SALT LAKE CITY — The University of Utah's Marketing and Communications office is accustomed to handling visits of A-listers such as civil rights leaders or famous authors, as well as announcing significant medical discoveries or sizable gifts.
But the discovery of human remains beneath a historical building on campus on April 20, 2016, posed a challenge like no other.
How did the remains get there? Who were these people?
How would the university share such a sensitive, complex story with the community, or for that matter, the world?
Science writer Paul Gabrielsen and communications specialist Brooke Adams, who had each worked as journalists earlier in their careers, settled on producing a podcast.
"One of the issues that made us think about a podcast is that this was a sensitive topic. So we were able to tell the story and control it a little bit that way," said Adams.
Photography or video seemed inappropriate because the burial included more than 1,000 bones and bone fragments, including skulls. "A podcast clearly avoids that," Gabrielsen said.
Months of research and interviews that Adams and Gabrielsen fit in along with their regular responsibilities at the university culminated in a seven-part podcast: “Secrets of the Campus Cadavers.”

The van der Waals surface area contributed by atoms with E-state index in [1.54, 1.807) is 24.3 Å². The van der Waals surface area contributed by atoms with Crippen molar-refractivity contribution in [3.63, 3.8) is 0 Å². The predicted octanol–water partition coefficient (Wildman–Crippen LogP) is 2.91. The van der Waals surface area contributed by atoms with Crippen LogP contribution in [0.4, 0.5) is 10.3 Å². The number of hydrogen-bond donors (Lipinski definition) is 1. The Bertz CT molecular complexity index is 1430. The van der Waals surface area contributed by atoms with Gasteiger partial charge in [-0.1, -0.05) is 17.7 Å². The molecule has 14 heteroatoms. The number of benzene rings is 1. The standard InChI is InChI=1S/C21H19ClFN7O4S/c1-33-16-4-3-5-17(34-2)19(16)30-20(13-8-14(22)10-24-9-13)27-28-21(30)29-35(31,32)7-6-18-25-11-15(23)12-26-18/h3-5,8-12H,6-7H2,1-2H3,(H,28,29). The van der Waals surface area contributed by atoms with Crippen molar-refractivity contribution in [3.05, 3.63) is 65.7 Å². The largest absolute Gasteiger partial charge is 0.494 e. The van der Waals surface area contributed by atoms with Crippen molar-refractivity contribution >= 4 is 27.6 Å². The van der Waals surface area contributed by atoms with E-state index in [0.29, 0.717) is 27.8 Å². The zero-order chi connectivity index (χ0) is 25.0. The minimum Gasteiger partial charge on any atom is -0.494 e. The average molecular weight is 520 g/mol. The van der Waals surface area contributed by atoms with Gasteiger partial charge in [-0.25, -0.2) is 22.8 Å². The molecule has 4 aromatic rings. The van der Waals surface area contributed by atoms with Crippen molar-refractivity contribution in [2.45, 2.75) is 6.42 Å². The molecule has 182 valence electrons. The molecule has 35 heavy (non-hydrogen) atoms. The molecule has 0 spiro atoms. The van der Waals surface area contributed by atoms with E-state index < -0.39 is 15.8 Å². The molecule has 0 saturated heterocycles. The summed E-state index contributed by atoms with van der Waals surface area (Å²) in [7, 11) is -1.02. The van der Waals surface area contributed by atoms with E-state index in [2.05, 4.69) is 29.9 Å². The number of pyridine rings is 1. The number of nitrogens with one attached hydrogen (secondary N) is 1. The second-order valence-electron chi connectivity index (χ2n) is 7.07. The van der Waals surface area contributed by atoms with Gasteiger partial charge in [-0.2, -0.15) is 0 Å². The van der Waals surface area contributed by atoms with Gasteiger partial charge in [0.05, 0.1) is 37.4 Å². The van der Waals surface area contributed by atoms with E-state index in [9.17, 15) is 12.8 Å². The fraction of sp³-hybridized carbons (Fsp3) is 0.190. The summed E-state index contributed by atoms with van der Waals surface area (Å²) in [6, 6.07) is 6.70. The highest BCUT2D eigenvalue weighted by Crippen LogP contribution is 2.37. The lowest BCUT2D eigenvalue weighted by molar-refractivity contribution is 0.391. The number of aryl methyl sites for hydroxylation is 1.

“We wanted to tell the story on our own terms with the team that did this investigation. We worked closely with them and we wanted them to be able to tell their own stories. From early on, it was clear this was a larger story with a lot of different parts and it would be interesting to tell in a more expansive format than just a press release or a media tip. So this podcast gave us a lot of flexibility to tell that story,” Gabrielsen said.
The first episode of the podcast dropped Tuesday, Feb. 6. It and subsequent episodes will be available on Tuesdays through March 20. The free podcast is available on iTunesor on Stitcher and the RSS feed, which can be read by podcast players.
The podcast follows a nearly yearlong investigation into the discovery of the remains and how they ended up beneath one of the university's most historical buildings.
Early on, police determined that the burial site — beneath a section of the George Thomas Building, the former home of Utah Museum of Natural History on Presidents Circle — was not a crime scene.
Nor were the remains those of ancient Native Americans, which is often the case in Utah, the state forensic anthropologist Derinna Kopp told U. officials.
She later determined the remains were those of cadavers that medical students dissected as part of their medical education sometime between 1905 and 1933.
“The main question that always pops into my mind with any set of human remains I look at is — who was this person?” Kopp says in the podcast’s first episode.
It was a question that nagged Adams and Gabrielsen, too. With the help of several experts, they learned that the medical school faculty had close working relationships with area hospitals in the time period.